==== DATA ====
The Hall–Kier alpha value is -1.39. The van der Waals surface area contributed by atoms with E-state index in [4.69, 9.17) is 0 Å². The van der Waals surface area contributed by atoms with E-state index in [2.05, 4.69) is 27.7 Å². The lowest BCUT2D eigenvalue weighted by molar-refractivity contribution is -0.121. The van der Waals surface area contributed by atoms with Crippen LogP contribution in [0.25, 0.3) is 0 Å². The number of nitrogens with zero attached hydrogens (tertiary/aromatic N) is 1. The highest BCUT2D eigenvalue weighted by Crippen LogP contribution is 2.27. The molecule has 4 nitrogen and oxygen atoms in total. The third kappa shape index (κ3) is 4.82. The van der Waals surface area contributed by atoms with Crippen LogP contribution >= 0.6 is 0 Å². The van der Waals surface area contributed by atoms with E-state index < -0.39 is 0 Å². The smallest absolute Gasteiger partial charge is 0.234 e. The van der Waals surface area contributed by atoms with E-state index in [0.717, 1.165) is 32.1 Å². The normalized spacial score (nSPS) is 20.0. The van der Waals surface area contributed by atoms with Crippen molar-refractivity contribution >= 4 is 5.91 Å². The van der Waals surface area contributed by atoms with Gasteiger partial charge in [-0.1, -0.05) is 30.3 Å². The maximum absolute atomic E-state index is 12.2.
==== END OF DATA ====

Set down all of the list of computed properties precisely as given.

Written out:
The Hall–Kier alpha value is -1.39. The van der Waals surface area contributed by atoms with E-state index in [4.69, 9.17) is 0 Å². The van der Waals surface area contributed by atoms with E-state index in [2.05, 4.69) is 27.7 Å². The lowest BCUT2D eigenvalue weighted by molar-refractivity contribution is -0.121. The van der Waals surface area contributed by atoms with Crippen LogP contribution in [0.25, 0.3) is 0 Å². The number of nitrogens with zero attached hydrogens (tertiary/aromatic N) is 1. The highest BCUT2D eigenvalue weighted by Crippen LogP contribution is 2.27. The molecule has 4 nitrogen and oxygen atoms in total. The third kappa shape index (κ3) is 4.82. The van der Waals surface area contributed by atoms with Crippen LogP contribution >= 0.6 is 0 Å². The van der Waals surface area contributed by atoms with E-state index < -0.39 is 0 Å². The smallest absolute Gasteiger partial charge is 0.234 e. The van der Waals surface area contributed by atoms with E-state index in [0.717, 1.165) is 32.1 Å². The normalized spacial score (nSPS) is 20.0. The van der Waals surface area contributed by atoms with Crippen molar-refractivity contribution >= 4 is 5.91 Å². The van der Waals surface area contributed by atoms with Gasteiger partial charge in [-0.1, -0.05) is 30.3 Å². The maximum absolute atomic E-state index is 12.2.